by Mohammed A. Salih Many in Iraq doubt that the current strategies could resolve the security and political crisis that the country is sinking deeper into. They see the factors of instability in 2006 continuing into this year
by Mohammed A. Salih A report released by the Paris-based Reporters Without Borders on the last day of 2006 described Iraq as 'the world's most dangerous country for the media.' The RWB says 64 journalists and media assistants were killed in Iraq during 2006, "more than twice the number in the 20-year Vietnam war
by Jim Lobe Long dominated by leaders of the Christian Right, such as televangelists Jerry Falwell and Pat Robertson whose politics generally matched those of the far right of the Republican Party, important elements of the movement have increasingly taken a more independent stance, particularly with respect to social issues, such as poverty and AIDS, global warming and human rights. In that respect, Wednesday's statement, the result of private consultations last month at a retreat for scientific and evangelical leaders in the state of Georgia, marks a major new development in the evolution of the increasingly turbulent politics of the evangelical movement
by Aaron Glantz Saturday's demonstration in Washington was just one of more than 50 held around the country this weekend. In San Francisco, a protest against President Bush's plan to send additional troops to Iraq turned out 5,000 demonstrators. In Los Angeles, thousands took to the streets, with many carrying signs that said 'Impeach Bush'
by William Fisher While the U.S. military claimed Guantanamo inmates were captured 'on the battlefield' in Afghanistan, and designated by the Bush administration as enemy combatants, there is mounting evidence that a number were victims of what is known as 'extraordinary rendition' -- capturing a person and sending him or her to a site recognized for practicing torture
by Pratap Chatterjee More than two months passed before the new Republican appointee arrived. Unlike his predecessor, Jim Haveman was not a doctor, had never lived outside the U.S. and had never taken part in post-war or post-disaster reconstruction. He had experience as director of community health in the state of Michigan, and was a former director for International Aid, a faith-based relief organization that promotes Christianity in the developing world. He also previously headed up Bethany Christian Services, a large adoption agency that urges pregnant women not to have abortions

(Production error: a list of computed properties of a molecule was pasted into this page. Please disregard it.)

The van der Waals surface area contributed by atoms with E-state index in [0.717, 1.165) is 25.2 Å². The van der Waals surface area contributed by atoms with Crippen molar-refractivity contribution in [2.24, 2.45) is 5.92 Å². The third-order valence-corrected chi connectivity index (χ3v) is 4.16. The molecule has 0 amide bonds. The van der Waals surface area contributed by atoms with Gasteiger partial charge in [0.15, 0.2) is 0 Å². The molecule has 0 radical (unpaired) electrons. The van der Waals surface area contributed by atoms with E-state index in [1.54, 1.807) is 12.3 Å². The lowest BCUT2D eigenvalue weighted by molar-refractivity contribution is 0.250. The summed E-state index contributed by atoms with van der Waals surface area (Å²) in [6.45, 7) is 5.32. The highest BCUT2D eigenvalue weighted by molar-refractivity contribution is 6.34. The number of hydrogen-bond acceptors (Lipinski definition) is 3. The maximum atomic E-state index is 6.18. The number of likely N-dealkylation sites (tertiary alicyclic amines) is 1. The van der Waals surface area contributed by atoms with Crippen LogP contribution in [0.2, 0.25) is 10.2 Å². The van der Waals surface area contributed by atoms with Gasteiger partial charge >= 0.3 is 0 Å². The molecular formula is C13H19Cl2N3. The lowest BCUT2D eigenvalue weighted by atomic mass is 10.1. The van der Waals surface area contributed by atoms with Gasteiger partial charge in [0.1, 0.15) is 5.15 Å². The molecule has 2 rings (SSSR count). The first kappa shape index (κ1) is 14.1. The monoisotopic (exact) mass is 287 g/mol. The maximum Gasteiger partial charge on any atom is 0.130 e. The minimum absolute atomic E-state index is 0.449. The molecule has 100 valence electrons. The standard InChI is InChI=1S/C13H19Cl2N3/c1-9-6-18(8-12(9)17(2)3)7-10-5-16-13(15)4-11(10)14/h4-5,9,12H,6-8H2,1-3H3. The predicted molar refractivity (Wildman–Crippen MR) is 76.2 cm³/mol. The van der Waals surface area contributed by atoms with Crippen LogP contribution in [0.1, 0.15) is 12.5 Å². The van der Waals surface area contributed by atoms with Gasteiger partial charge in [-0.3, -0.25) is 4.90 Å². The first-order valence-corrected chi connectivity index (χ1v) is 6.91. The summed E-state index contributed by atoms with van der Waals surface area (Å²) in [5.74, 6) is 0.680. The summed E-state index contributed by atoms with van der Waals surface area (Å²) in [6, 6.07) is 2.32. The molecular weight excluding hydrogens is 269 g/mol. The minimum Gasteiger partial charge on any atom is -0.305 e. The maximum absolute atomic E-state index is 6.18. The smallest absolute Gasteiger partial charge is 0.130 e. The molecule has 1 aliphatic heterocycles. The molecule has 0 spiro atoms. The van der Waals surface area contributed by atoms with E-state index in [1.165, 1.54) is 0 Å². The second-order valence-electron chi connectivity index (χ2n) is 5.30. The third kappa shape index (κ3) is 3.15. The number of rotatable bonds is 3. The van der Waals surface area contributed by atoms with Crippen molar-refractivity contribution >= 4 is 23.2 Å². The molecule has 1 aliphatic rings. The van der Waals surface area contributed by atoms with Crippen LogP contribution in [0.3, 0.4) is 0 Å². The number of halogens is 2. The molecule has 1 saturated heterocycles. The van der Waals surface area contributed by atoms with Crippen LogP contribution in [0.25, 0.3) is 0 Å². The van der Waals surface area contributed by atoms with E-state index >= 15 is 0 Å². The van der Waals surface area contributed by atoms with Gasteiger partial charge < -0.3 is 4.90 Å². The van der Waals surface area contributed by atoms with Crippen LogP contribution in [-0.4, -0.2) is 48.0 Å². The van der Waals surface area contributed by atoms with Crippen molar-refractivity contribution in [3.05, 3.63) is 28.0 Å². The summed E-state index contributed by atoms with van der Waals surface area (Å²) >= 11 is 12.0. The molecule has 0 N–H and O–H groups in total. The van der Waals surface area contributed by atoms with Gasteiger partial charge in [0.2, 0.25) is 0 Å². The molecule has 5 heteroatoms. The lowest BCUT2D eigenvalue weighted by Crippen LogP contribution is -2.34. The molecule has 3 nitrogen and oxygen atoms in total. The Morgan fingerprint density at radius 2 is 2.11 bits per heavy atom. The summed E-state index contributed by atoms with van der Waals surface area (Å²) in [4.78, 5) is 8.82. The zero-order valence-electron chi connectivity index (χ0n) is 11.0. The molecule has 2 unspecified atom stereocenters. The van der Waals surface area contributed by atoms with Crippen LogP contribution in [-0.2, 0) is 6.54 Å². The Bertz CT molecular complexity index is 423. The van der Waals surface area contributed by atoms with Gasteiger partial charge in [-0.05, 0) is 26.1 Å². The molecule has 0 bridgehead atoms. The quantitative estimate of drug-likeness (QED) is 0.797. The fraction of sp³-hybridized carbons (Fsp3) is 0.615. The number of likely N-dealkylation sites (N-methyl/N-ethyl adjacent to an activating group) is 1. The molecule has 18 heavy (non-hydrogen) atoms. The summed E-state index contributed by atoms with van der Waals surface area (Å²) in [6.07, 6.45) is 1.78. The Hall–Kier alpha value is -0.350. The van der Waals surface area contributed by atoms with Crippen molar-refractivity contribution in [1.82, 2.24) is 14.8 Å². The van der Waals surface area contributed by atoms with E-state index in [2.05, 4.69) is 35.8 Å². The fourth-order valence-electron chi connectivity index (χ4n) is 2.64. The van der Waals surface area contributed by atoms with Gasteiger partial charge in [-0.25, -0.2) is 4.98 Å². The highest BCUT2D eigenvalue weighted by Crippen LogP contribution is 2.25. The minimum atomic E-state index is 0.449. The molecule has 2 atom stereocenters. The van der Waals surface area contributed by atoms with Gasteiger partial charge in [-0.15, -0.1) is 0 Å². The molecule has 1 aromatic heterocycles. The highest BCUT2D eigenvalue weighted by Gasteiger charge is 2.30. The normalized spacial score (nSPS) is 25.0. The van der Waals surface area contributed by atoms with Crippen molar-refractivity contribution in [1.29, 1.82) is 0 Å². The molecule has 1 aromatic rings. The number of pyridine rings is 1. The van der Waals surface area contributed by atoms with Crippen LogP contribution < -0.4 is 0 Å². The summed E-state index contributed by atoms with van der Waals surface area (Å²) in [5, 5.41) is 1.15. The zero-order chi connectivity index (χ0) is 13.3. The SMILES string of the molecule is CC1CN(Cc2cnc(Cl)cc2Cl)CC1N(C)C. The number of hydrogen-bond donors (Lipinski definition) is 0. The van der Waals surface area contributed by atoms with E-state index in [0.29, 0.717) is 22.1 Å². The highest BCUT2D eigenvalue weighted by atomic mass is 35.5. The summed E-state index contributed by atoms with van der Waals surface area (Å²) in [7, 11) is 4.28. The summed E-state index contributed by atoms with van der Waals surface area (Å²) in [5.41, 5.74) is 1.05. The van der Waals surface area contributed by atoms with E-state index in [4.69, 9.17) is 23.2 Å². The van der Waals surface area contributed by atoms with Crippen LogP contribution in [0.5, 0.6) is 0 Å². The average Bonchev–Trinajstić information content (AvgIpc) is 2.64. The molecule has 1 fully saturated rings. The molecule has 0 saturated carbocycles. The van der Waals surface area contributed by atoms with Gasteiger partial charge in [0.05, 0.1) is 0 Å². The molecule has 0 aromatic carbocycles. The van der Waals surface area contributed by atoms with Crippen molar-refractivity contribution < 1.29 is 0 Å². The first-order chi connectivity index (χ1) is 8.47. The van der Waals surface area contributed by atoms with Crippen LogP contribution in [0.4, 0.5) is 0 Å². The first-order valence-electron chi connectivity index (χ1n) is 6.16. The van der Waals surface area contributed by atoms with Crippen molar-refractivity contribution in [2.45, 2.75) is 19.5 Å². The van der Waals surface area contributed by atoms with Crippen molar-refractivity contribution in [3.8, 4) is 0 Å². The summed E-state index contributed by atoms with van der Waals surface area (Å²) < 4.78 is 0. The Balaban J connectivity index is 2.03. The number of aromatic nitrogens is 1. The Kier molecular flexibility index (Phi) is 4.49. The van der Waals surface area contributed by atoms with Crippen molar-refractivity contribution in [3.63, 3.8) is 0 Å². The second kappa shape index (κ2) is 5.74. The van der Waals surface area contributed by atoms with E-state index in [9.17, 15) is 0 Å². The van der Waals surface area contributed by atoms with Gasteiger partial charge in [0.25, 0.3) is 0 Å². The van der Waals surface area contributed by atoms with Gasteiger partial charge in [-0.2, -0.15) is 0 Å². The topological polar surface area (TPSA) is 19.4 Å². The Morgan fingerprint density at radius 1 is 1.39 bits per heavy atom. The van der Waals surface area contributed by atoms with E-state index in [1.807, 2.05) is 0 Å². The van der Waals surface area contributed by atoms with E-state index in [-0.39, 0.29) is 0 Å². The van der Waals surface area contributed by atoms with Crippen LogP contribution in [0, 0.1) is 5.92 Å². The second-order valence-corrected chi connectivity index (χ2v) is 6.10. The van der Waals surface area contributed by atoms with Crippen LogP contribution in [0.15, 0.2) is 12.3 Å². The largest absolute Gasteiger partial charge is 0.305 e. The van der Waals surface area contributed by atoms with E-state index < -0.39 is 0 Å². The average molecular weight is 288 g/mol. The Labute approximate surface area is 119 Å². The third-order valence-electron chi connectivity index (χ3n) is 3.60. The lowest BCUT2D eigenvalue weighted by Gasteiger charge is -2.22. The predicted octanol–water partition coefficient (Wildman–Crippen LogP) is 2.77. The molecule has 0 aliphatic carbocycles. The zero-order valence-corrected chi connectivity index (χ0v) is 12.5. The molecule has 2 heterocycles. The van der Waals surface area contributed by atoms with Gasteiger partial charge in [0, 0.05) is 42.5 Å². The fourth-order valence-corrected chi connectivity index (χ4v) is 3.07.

by Jim Lobe The Project for the New American Century (PNAC) may have effectively closed up shop two years ago and its key neo-conservative allies in the administration, such as Scooter Libby and Douglas Feith, may be long gone, but the group's five-year-old Middle East strategy remains very much alive
by Peter Hirschberg As 2006 ended, Olmert found himself largely agenda-less, his West Bank withdrawal plan a distant, unfulfilled promise -- thanks to the military campaign he waged in the summer against Hezbollah in Lebanon. By the end of the war, with the Israeli military having been unable to vanquish Hezbollah, Olmert's West Bank plan was in tatters and his popularity blown to bits by the hundreds of rockets that rained down on northern Israel -- until the very last day of the month-long war
by Donal Brown Those familiar with the situation in Somalia doubt it could ever provide a haven for Al Qaeda let alone jihadists coming from all over the Middle East. Most jihadists do not speak Somali and few speak Arabic. They would stand out too much with their different eating habits and clothing. It would be difficult for a bone-poor country like Somalia to support an influx of foreigners
by Aaron Glantz In mid-November, United for Peace and Justice called a demonstration for the nation's capital for Jan. 27, with other large mobilizations planned for Los Angeles, Seattle and San Francisco. In addition, smaller actions are planned for more than 50 cities
by William Fisher A senior U.S. defense department official who suggested that major corporations should stop doing business with large law firms who represent Guantanamo Bay detainees has apologized for his remarks -- but his apology failed to satisfy some legal and human rights advocates